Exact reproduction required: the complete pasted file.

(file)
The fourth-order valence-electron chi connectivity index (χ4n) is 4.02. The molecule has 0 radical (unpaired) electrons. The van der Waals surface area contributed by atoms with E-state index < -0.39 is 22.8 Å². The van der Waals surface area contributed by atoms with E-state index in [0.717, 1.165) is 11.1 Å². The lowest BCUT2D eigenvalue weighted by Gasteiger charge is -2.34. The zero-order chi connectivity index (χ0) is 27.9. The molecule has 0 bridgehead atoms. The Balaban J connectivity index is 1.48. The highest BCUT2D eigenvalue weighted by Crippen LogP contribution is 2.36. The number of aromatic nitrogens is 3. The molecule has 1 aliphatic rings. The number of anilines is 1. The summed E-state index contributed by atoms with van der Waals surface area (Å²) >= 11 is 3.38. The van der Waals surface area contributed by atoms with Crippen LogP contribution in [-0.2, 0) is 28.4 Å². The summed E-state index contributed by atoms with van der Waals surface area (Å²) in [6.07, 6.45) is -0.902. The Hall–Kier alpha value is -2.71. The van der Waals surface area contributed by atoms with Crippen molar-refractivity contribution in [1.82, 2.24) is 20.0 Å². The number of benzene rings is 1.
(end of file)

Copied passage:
The fourth-order valence-electron chi connectivity index (χ4n) is 4.02. The molecule has 0 radical (unpaired) electrons. The van der Waals surface area contributed by atoms with E-state index < -0.39 is 22.8 Å². The van der Waals surface area contributed by atoms with E-state index in [0.717, 1.165) is 11.1 Å². The lowest BCUT2D eigenvalue weighted by Gasteiger charge is -2.34. The zero-order chi connectivity index (χ0) is 27.9. The molecule has 0 bridgehead atoms. The Balaban J connectivity index is 1.48. The highest BCUT2D eigenvalue weighted by Crippen LogP contribution is 2.36. The number of aromatic nitrogens is 3. The molecule has 1 aliphatic rings. The number of anilines is 1. The summed E-state index contributed by atoms with van der Waals surface area (Å²) >= 11 is 3.38. The van der Waals surface area contributed by atoms with Crippen LogP contribution in [-0.2, 0) is 28.4 Å². The summed E-state index contributed by atoms with van der Waals surface area (Å²) in [6.07, 6.45) is -0.902. The Hall–Kier alpha value is -2.71. The van der Waals surface area contributed by atoms with Crippen molar-refractivity contribution in [1.82, 2.24) is 20.0 Å². The number of benzene rings is 1.